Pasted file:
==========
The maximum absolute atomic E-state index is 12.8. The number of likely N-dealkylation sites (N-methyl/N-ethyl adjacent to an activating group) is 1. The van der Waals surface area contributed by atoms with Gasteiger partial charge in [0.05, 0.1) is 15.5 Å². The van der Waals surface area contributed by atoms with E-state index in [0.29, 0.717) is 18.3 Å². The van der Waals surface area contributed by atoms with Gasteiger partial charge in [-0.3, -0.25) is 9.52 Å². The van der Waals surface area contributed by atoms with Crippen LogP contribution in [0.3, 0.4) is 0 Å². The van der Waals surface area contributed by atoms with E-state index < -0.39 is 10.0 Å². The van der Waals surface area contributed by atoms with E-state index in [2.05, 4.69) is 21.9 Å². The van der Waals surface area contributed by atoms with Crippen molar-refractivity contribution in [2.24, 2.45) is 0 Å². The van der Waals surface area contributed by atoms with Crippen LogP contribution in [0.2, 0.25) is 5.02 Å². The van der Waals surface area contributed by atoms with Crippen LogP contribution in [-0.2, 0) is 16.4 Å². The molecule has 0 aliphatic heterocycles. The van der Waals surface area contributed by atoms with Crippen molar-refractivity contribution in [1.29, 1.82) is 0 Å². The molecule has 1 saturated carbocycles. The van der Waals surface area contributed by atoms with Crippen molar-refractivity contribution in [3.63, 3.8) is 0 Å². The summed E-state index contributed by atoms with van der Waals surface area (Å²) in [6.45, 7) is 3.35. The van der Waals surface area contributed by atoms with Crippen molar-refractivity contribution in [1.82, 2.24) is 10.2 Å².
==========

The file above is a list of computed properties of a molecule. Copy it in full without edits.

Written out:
The maximum absolute atomic E-state index is 12.8. The number of likely N-dealkylation sites (N-methyl/N-ethyl adjacent to an activating group) is 1. The van der Waals surface area contributed by atoms with Gasteiger partial charge in [0.05, 0.1) is 15.5 Å². The van der Waals surface area contributed by atoms with E-state index in [0.29, 0.717) is 18.3 Å². The van der Waals surface area contributed by atoms with Gasteiger partial charge in [-0.3, -0.25) is 9.52 Å². The van der Waals surface area contributed by atoms with Crippen LogP contribution in [0.3, 0.4) is 0 Å². The van der Waals surface area contributed by atoms with E-state index < -0.39 is 10.0 Å². The van der Waals surface area contributed by atoms with E-state index in [2.05, 4.69) is 21.9 Å². The van der Waals surface area contributed by atoms with Crippen molar-refractivity contribution in [2.24, 2.45) is 0 Å². The van der Waals surface area contributed by atoms with Crippen LogP contribution in [0.2, 0.25) is 5.02 Å². The van der Waals surface area contributed by atoms with Crippen LogP contribution in [-0.2, 0) is 16.4 Å². The molecule has 0 aliphatic heterocycles. The van der Waals surface area contributed by atoms with Crippen molar-refractivity contribution in [1.29, 1.82) is 0 Å². The molecule has 1 saturated carbocycles. The van der Waals surface area contributed by atoms with Crippen molar-refractivity contribution in [3.63, 3.8) is 0 Å². The summed E-state index contributed by atoms with van der Waals surface area (Å²) in [6.45, 7) is 3.35. The van der Waals surface area contributed by atoms with Crippen molar-refractivity contribution in [1.82, 2.24) is 10.2 Å².